Home De-hedging May Be The Main Reason for raising gold prices

De-hedging May Be The Main Reason for raising gold prices

De-hedging by gold producers has emerged as one of the prime reasons for the rise in gold prices, analysts said.

A total of 105 tonnes of gold was de-hedged by producers in the third quarter of 2019 and it played a tremendous in raising the price of gold by nearly $50 an ounce. Though the volume of gold de-hedged – primarily by companies like global miner Anglo Gold Ashanti and Canadian miner Barrick Gold – in the final quarter of 2019 is expected to be large, no data in this regards is available as yet. You can check the live rates for gold here

The bullion rose by almost $200 an ounce in the final quarter of 2019.

“De-hedging by miners is one of the prominent reasons for the rise in gold prices. The producers initially held their expected god production with an expectation that gold prices will fall in future. They then de-hedge when they expect prices to rise in future,” said Rozanna Wozniak , the investment research manager with the World Gold Council. “The amount of gold de-hedged by producers steadily rose from the first to the third quarter of 2009.”

According to World Gold Council (WGC), while one and 31 tonnes of gold were taken off the hedge books in the first and second quarter of 2019 respectively, a whooping 105 tonnes was de-hedged from the forward contracts in the third quarter of 2019. One of the most observable events with regard to the de-hedging of forward contracts in recent months was the announcement by Barrick Gold that it would completely scrap the fixed price gold sales contracts within a one-year timeframe. They managed to get a revenue of over 200% offering gold options and gold CFD’s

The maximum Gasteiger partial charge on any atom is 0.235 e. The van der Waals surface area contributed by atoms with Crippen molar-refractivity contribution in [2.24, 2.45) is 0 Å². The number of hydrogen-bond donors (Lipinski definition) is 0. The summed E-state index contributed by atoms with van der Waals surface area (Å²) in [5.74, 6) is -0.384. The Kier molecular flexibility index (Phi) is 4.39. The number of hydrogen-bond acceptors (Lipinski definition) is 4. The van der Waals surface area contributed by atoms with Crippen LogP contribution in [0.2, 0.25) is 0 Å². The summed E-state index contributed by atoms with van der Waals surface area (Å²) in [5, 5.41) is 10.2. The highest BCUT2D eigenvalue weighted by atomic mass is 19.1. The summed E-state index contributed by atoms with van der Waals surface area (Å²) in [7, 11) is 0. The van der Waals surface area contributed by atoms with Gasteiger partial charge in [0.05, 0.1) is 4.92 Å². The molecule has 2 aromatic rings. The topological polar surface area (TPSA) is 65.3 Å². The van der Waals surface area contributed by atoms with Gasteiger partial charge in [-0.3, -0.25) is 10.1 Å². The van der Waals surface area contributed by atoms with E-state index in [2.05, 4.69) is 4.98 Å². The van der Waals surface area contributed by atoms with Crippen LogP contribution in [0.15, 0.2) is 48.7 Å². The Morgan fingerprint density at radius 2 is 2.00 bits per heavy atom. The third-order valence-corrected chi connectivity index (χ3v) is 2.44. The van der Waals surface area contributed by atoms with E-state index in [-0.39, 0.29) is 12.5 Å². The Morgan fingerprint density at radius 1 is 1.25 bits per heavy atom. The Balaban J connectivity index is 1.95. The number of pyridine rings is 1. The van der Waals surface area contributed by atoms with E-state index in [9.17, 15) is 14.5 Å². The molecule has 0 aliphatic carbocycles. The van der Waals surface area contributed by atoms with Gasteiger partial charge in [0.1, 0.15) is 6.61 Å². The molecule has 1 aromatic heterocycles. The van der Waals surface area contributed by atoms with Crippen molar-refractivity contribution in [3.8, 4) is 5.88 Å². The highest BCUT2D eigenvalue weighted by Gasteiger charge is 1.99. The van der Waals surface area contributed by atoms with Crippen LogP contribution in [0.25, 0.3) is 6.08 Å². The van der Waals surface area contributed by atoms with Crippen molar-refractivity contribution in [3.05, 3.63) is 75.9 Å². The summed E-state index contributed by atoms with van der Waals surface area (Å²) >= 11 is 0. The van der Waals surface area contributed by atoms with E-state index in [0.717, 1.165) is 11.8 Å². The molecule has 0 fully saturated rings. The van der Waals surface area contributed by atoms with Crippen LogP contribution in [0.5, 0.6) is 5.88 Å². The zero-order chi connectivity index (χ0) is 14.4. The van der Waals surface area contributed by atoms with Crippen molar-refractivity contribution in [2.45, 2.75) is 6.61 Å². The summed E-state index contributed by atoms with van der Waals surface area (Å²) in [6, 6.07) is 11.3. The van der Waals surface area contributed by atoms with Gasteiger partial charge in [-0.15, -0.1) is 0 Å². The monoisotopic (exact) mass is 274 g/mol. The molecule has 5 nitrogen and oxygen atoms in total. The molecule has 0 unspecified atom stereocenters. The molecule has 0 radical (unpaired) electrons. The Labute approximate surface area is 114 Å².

The Q3 represented the first three months of this period and consequently the company removed 2.50 million ounces of contracts. Barrick has also removed the balance of 2.9 million ounces in the fourth quarter to date.

Together with a reduction from AngloGold Ashanti of 0.48 million ounces, and smaller deliveries from producers, global de-hedging was recorded at 3.18 million ounces. This left the global hedge book standing at 11.55 million ounces at end-September.

“The marked-to-market liability of the producer book contracted to negative $4.5 billion at end-Q3, an improvement of $1.7bn from the second quarter of 2009. Producers’ weighted average realised prices kept pace with the increase in the period average spot price, rising by four per cent in Q3, to $943.81 an ounce for the subset of hedged producers studied,” said London-based gold markets analyst GFMS.

Market insiders said the phenomenon of de-hedging has continued for long. “If you de-hedge the fundamentals, you expect the gold prices to rise in future,” said Jeffrey Rhodes the CEO of Dubai based INTL Commodities DMCC.

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